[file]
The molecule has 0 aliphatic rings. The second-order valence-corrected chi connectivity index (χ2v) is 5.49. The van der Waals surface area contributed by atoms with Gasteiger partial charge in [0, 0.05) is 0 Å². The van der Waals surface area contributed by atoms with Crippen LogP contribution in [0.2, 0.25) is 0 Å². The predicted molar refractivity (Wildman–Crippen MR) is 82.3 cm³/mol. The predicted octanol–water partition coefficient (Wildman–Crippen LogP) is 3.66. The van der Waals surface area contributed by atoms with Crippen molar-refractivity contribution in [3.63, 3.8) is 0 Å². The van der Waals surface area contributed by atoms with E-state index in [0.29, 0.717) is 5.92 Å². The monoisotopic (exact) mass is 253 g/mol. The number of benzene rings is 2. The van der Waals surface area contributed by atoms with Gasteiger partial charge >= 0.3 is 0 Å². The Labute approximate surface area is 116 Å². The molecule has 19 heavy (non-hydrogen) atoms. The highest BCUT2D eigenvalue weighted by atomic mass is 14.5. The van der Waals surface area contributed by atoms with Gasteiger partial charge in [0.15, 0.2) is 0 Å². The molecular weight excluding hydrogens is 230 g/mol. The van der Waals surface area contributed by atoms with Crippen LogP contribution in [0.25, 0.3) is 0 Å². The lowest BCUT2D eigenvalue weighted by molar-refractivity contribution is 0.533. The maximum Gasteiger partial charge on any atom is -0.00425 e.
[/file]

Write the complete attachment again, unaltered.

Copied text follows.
The molecule has 0 aliphatic rings. The second-order valence-corrected chi connectivity index (χ2v) is 5.49. The van der Waals surface area contributed by atoms with Gasteiger partial charge in [0, 0.05) is 0 Å². The van der Waals surface area contributed by atoms with Crippen LogP contribution in [0.2, 0.25) is 0 Å². The predicted molar refractivity (Wildman–Crippen MR) is 82.3 cm³/mol. The predicted octanol–water partition coefficient (Wildman–Crippen LogP) is 3.66. The van der Waals surface area contributed by atoms with Crippen molar-refractivity contribution in [3.63, 3.8) is 0 Å². The van der Waals surface area contributed by atoms with E-state index in [0.29, 0.717) is 5.92 Å². The monoisotopic (exact) mass is 253 g/mol. The number of benzene rings is 2. The van der Waals surface area contributed by atoms with Gasteiger partial charge >= 0.3 is 0 Å². The Labute approximate surface area is 116 Å². The molecule has 19 heavy (non-hydrogen) atoms. The highest BCUT2D eigenvalue weighted by atomic mass is 14.5. The van der Waals surface area contributed by atoms with Gasteiger partial charge in [0.15, 0.2) is 0 Å². The molecular weight excluding hydrogens is 230 g/mol. The van der Waals surface area contributed by atoms with Crippen LogP contribution in [0.25, 0.3) is 0 Å². The lowest BCUT2D eigenvalue weighted by molar-refractivity contribution is 0.533. The maximum Gasteiger partial charge on any atom is -0.00425 e.